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First Aid Kit on Sisterhood, 10th Anniversary of Lion’s Roar and the Tonal Juxtaposition of Their New Album Palomino

"We really wanted to go for a different sound on this record," the Swedish duo share

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First Aid Kit, photo by Olof Grind

    The last we heard from Swedish folk duo First Aid Kit was via 2018’s Ruins, a heartbroken, devastatingly beautiful meditation on the process of moving on. On Friday, November 4th, sisters Johanna and Klara Söderberg will return with Palomino, a fittingly optimistic-sounding response to the misery of its predecessor.

    “We’ve been making music for 15 years, and we love our folky, strummy guitars and pedal steel, but we thought it was fun to try something else,” Johanna tells Consequence over Zoom. “[It was] mostly for ourselves. That’s why we gravitated towards these synths and kind of a slicker sound.”

    The first singles from the project immediately signaled this tonal shift. The anthemic “Out of My Head” sounded more akin to Fleetwood Mac or ‘80s power ballads than it did to their usual folk touchstones like Gram Parsons or Leonard Cohen. “Angel” might as well have been a lost track from George Harrison’s All Things Must Pass, and “A Feeling That Never Came” taps into the same simplistic, uplifted melancholy that artists like Bill Callahan do so well.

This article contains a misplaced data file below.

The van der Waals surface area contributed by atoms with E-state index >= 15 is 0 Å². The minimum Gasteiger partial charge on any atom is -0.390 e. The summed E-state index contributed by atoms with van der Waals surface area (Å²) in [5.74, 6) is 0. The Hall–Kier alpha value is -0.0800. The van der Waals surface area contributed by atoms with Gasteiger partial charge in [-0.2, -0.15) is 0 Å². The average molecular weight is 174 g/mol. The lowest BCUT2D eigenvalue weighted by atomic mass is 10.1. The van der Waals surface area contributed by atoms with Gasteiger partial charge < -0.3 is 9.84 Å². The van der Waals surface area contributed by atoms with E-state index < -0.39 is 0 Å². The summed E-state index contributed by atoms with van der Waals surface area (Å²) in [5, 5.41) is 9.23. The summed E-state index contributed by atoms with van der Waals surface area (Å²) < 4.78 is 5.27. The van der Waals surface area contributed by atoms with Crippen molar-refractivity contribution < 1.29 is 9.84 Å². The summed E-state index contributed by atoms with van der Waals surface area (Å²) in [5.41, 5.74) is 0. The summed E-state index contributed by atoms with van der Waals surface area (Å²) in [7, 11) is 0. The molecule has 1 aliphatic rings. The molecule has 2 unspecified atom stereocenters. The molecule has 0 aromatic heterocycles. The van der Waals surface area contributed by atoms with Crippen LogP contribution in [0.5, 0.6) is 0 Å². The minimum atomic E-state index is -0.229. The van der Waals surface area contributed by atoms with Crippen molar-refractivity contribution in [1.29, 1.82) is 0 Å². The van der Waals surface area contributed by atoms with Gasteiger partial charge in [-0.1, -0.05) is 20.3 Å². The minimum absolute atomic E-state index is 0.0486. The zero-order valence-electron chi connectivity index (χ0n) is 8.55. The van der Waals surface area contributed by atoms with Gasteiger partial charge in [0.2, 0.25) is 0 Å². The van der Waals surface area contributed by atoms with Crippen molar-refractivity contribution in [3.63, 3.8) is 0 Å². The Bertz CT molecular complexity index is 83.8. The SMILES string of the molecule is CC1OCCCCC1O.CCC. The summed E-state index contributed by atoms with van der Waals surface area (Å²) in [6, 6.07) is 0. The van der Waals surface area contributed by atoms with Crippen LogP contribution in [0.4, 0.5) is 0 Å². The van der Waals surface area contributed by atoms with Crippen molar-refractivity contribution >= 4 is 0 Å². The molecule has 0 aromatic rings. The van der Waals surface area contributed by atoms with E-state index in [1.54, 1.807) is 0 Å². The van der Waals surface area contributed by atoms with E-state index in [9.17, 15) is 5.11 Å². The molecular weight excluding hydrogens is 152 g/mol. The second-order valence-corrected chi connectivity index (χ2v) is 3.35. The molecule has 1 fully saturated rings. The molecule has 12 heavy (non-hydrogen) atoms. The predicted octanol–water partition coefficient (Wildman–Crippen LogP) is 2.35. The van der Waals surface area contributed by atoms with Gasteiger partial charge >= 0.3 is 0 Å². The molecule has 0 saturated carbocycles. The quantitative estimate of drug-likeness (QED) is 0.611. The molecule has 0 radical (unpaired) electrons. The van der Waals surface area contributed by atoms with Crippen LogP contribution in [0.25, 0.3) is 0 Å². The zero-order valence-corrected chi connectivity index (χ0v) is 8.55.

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    Even the cover art marked the newfound positivity. Where Ruins depicts Johanna and Klara in moody, straight-forward black and white, Palomino is bright, colorful, and full of life. In fact, just about everything relating to the record is seemingly as happy and carefree as the duo has ever been – except for the lyrics, that is.

    “It’s a little deceiving, I’d say, because a lot of the lyrics are still pretty dark. But it sounds a lot happier,” Klara says of the record. “We just wanted this whole recording process and everything to be positive, and trying to write happier songs. Although, they’re pretty sad still. If you actually really read the lyrics they’re deceiving in that way,” Johanna adds.

    As the saying goes, you can take First Aid Kit out of downtrodden folk, but you can’t take the downtrodden folk out of First Aid Kit… or something like that. Even as they embrace the sonics of ‘70s and ‘80s pop, the stories lying underneath tell tales of failed love, depressive feelings, and holding on too tightly to the past.

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